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Morning Read: Report tracks steep drug price increases by pharma companies

Also, an outbreak of VIP syndrome at hospitals, fashionable prosthetics and Samsung’s advancement of biosimilar drug for rheumatoid arthritis.

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A Reuters report investigating drug price hikes found that prices for four of the best-selling drugs in the U.S. have increased by 100 percent since 2011. Turing Pharmaceuticals and Valeant Pharmaceuticals have garnered headlines for their practices, such as Turing raising the price of Daraprim by 5,000 percent. AbbVie and Amgen raised the price of arthritis drugs, Humira and Enbril, respectively, and Teva Pharmaceutical Industries raised the price of multiple sclerosis drug Copaxone, by more than 100 percent since 2011. — Reuters

Sanofi is to launch a vaccine program for Dengue Fever. — Financial Times


The American College of Cardiology Conference kicked off over the weekend with some notable findings from studies presented in Chicago. But as so often happens with scientific studies the results raised more questions than they answer.

Cholesterol lowering drugs, statins, were the subject of a group of studies. The HOPE-3 study of 12,000 people over age 50 with high blood pressure and moderate risk of heart disease found that they could reduce their longterm risk of a heart attack by 40 percent of they took statins along with their blood pressure meds. AstraZeneca and the Canadian Institutes of Health Research funded the study. — Reuters

But some concluded that the study only reinforced that people above a certain age and showing a certain level of risk for heart disease should be prescribed statins, according to current cardiology guidelines. What’s still unresolved is what age that should start. — Forbes

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Samsung’s biosimilars unit, Samsung Bioepis, is suing AbbVie to prevent the drugmaker behind blockbuster rheumatoid arthritis drug Humira from blocking Samsung’s launch of its own version of the drug. — Reuters

In a bid to make medical devices like prosthetics less clinical and more colorful, some makers are getting downright trendy, with the aid of 3D printers. — National Public Radio

Amicus Therapeutics cleared a milestone that could decide whether the first oral treatment for Fabry disease in Europe gets approval in the second quarter. The European Committee for Medicinal Products for Human Use approved the company’s oral migalastat drug for Fabry disease in patients who have an amenable genetic mutation. — The Wall Street Journal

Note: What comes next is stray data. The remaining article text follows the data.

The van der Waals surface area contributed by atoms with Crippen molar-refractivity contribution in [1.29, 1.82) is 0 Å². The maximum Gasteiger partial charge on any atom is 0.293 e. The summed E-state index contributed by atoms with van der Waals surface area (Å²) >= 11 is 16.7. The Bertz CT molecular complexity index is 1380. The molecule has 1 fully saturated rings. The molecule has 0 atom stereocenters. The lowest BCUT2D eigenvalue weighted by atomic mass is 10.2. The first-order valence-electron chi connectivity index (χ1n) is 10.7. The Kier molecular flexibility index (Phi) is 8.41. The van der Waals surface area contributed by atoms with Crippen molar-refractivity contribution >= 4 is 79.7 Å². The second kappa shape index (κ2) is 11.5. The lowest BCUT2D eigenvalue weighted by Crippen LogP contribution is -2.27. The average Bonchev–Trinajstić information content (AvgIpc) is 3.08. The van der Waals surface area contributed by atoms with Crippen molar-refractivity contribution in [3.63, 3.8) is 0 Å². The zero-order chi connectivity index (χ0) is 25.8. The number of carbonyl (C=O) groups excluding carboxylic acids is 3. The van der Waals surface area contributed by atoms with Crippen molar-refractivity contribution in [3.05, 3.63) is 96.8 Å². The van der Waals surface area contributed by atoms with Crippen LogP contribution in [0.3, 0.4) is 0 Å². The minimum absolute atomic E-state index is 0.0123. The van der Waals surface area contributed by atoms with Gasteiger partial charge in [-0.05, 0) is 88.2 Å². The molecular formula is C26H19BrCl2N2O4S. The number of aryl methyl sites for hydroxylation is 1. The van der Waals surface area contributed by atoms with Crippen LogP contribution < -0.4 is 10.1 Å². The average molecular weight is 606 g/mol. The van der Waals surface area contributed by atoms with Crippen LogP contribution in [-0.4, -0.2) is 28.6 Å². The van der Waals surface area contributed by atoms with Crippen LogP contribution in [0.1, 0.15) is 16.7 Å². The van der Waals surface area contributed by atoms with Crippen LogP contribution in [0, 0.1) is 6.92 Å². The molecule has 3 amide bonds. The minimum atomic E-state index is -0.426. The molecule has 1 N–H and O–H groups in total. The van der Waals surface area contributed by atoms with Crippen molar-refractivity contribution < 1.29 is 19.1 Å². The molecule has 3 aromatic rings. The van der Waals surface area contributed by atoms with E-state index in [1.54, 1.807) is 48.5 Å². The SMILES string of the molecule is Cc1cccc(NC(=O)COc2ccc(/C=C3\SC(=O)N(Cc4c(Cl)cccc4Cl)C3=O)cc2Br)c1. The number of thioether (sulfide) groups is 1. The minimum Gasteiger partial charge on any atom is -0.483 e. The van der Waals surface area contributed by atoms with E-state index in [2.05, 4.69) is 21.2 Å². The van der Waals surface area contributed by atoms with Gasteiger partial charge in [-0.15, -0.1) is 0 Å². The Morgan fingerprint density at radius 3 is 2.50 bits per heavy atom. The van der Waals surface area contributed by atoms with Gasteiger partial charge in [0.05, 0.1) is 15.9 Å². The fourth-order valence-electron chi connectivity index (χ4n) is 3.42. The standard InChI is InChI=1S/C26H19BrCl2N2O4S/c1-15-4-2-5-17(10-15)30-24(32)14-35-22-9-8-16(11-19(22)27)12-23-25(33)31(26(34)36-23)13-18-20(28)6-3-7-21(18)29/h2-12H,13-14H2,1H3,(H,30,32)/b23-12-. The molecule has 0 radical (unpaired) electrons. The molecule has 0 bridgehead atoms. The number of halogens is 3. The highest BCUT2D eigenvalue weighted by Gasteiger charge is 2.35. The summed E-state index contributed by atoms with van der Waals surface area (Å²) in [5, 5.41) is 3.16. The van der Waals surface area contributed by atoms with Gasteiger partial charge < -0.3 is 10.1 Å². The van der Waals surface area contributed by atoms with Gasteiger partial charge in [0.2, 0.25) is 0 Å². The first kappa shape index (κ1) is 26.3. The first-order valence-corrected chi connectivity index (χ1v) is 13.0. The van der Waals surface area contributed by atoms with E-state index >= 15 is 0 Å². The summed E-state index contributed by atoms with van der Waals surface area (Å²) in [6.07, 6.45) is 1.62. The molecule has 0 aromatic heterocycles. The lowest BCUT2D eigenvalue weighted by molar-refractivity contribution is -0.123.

The rise of medical tourism alongside the expectations of celebrities and royalty is leading to an outbreak of VIP syndrome in some hospitals. It may not screw up the IT systems, but it is causing some hospitals to bend and even break their own rules. Brigham Women’s Children’s Hospital, which got cited by the Massachusetts Department of Health,  is one case in point. — The Boston Globe, HIStalk

A study from Cooper University Health Care finds a correlation between patient satisfaction and quality of care. The study used data from more than  3,000 U.S. hospitals. It found that higher satisfaction ratings were connected to lower readmission rates. — The Philadelphia Inquirer

Pioneer Health Services has filed for bankruptcy with long-term stability as its goal. — Becker’s Hospital CFO


Do these ransomware attacks on hospitals show that fax machines and pagers still have a role to play in healthcare? They certainly seemed to help MedStar when it took the bold decision to go offline temporarily. — The Baltimore Sun


A leak at Panamanian law firm, Mossack Fonseca, to Süddeutsche Zeitung newspaper in Munich, Germany and shared with Washington-based International Consortium of Investigative Journalists has revealed how politicians and people of influence concealed their wealth in offshore bank accounts. As more information comes to light, this investigative report is likely to have a widespread impact. — Miami Herald

Photo: Flickr user Bill David Brooks